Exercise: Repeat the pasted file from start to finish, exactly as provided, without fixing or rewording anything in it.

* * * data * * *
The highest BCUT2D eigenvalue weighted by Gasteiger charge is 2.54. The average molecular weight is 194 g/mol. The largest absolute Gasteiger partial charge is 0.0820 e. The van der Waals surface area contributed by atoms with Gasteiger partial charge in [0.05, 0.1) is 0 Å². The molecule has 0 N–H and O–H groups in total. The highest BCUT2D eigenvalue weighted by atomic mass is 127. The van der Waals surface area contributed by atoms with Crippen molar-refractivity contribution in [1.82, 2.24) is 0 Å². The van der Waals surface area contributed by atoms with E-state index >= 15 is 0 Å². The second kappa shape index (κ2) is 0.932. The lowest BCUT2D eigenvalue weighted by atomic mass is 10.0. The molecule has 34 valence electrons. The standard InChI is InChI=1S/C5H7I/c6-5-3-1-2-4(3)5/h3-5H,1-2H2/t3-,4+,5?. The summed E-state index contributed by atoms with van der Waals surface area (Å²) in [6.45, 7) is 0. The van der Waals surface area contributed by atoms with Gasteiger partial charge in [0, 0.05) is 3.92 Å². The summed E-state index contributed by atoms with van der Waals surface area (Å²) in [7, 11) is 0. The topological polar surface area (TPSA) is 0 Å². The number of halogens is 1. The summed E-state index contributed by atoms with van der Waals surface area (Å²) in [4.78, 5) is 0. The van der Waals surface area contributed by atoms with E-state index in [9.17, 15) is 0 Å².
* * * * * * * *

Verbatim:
The highest BCUT2D eigenvalue weighted by Gasteiger charge is 2.54. The average molecular weight is 194 g/mol. The largest absolute Gasteiger partial charge is 0.0820 e. The van der Waals surface area contributed by atoms with Gasteiger partial charge in [0.05, 0.1) is 0 Å². The molecule has 0 N–H and O–H groups in total. The highest BCUT2D eigenvalue weighted by atomic mass is 127. The van der Waals surface area contributed by atoms with Crippen molar-refractivity contribution in [1.82, 2.24) is 0 Å². The van der Waals surface area contributed by atoms with E-state index >= 15 is 0 Å². The second kappa shape index (κ2) is 0.932. The lowest BCUT2D eigenvalue weighted by atomic mass is 10.0. The molecule has 34 valence electrons. The standard InChI is InChI=1S/C5H7I/c6-5-3-1-2-4(3)5/h3-5H,1-2H2/t3-,4+,5?. The summed E-state index contributed by atoms with van der Waals surface area (Å²) in [6.45, 7) is 0. The van der Waals surface area contributed by atoms with Gasteiger partial charge in [0, 0.05) is 3.92 Å². The summed E-state index contributed by atoms with van der Waals surface area (Å²) in [7, 11) is 0. The topological polar surface area (TPSA) is 0 Å². The number of halogens is 1. The summed E-state index contributed by atoms with van der Waals surface area (Å²) in [4.78, 5) is 0. The van der Waals surface area contributed by atoms with E-state index in [9.17, 15) is 0 Å².